• USB supports three data rates: 1) A Low Speed rate of up to 1.5 Mbit/s (187.5 KB/s) that is mostly used for Human Interface Devices (HID) such as keyboards, mice, and joysticks; 2) A Full Speed rate of up to 12 Mbit/s (1.5 MB/s). Full Speed was the fastest rate before the USB 2.0 specification and many devices fall back to Full Speed. Full Speed devices divide the USB bandwidth between them in a first-come first-served basis and it is not uncommon to run out of bandwidth with several isochronous devices. All USB Hubs support Full Speed; 3) A Hi-Speed rate of up to 480 Mbit/s (60 MB/s). Though Hi-Speed devices are advertised as “up to 480 Mbit/s”, not all USB 2.0 devices are Hi-Speed. Hi-Speed devices typically only operate at half of the full theoretical (60 MB/s) data throughput rate. Most Hi-Speed USB devices typically operate at much slower speeds, often about 3 MB/s overall, sometimes up to 10-20 MB/s. A data transmission rate at 20 MB/s is sufficient for some but not all applications. However, under a circumstance transmitting an audio or video file, which is always up to hundreds MB, even to 1 or 2 GB, currently transmission rate of USB is not sufficient. As a consequence, faster serial-bus interfaces are being introduced to address different requirements. PCI Express, at 2.5 GB/s, and SATA, at 1.5 GB/s and 3.0 GB/s, are two examples of High-Speed serial bus interfaces.
  • From an electrical standpoint, the higher data transfer rates of the non-USB protocols discussed above are highly desirable for certain applications. However, these non-USB protocols are not used as broadly as USB protocols. Many portable devices are equipped with USB connectors other than these non-USB connectors. One important reason is that these non-USB connectors contain a greater number of signal pins than an existing USB connector and are physically larger as well. For example, while the PCI Express is useful for its higher possible data rates, a 26-pin connectors and wider card-like form factor limit the use of Express Cards. For another example, SATA uses two connectors, one 7-pin connector for signals and another 15-pin connector for power. In essence, SATA is more useful for internal storage expansion than for external peripherals.
  • The existing USB connectors have a small size but low transmission rate, while other non-USB connectors (PCI Express, SATA, et al) have a high transmission rate but large size. Neither of them is desirable to implement modern high-speed, miniaturized electronic devices and peripherals. To provide a kind of connector with a small size and a high transmission rate for portability and high data transmitting efficiency is much more desirable.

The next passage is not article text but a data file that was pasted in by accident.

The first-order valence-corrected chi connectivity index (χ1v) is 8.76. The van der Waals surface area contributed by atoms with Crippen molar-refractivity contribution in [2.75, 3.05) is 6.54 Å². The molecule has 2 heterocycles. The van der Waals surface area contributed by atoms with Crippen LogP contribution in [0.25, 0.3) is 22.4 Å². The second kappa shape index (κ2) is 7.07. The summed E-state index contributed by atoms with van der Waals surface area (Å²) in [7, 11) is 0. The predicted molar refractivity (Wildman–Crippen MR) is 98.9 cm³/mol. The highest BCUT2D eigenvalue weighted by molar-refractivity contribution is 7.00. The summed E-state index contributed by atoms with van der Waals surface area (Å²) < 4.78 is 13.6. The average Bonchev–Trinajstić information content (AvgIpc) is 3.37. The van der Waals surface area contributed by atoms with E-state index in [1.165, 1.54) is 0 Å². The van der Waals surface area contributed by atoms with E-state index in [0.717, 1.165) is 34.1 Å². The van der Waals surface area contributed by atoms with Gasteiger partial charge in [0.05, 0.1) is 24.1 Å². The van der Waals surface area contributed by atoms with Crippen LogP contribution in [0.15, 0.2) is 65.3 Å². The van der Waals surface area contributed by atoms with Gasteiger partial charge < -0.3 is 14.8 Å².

• In recent years, more and more electronic devices are adopted for optical data transmission. It may be a good idea to design a connector which is capable of transmitting an electrical signal and an optical signal. Design concepts are already common for such a type of connector which is compatible of electrical and optical signal transmission. The connector includes metallic contacts assembled to an insulated housing and several optical lenses bundled together and mounted to the housing also. A kind of hybrid cable includes wires and optical fibers that are respectively attached to the metallic contacts and the optical lenses.
  • However, In the assembly process of a connector system that uses fiber optic cables, the fibers are stiff by nature. They are also very delicate and require protection if the fibers can be exposed. An example would be, but not limited to a USB connector type of application. The fibers when assembled within the plug housing, have the tendency to drift in unwanted locations due to their stiff nature.
  • BRIEF SUMMARY OF THE INVENTION
  • Accordingly, an object of the present invention is to provide a cable assembly has positioning means for securing fibers thereof.
  • In order to achieve the above-mentioned object, a cable assembly in accordance with present invention comprises an insulative housing having a base portion and a tongue portion extending forwardly from the base portion, said insulative housing defining a mounting cavity and a depression located behind and within the mounting cavity, and a first supporting beam arranged in the depression; a lens accommodated in a front portion of the mounting cavity; a fiber passing through the depression and coupled to the lens; and a cap member accommodated in the depression and supported by the first supporting beam, with the fiber located underneath the cap member.
  • The foregoing has outlined rather broadly the features and technical advantages of the present invention in order that the detailed description of the invention that follows may be better understood. Additional features and advantages of the invention will be described hereinafter which form the subject of the claims of the invention.
  • BRIEF DESCRIPTION OF THE DRAWINGS
  • For a more complete understanding of the present invention, and the advantages thereof, reference is now made to the following descriptions taken in conjunction with the accompanying drawings, in which:
  • FIG. 1 is an assembled, perspective view of a cable assembly in accordance with the first embodiment of the present invention;
  • FIG. 2 is an exploded, perspective view of FIG. 1;
  • FIG. 3 is similar to FIG. 2, but viewed from another aspect;
  • FIG. 4 is a partially assembled view of the cable assembly;
  • FIG. 5 is other partially assembly view of the cable assembly; and
  • FIG. 6 is a cross-section view of the cable assembly taken along line 6-6.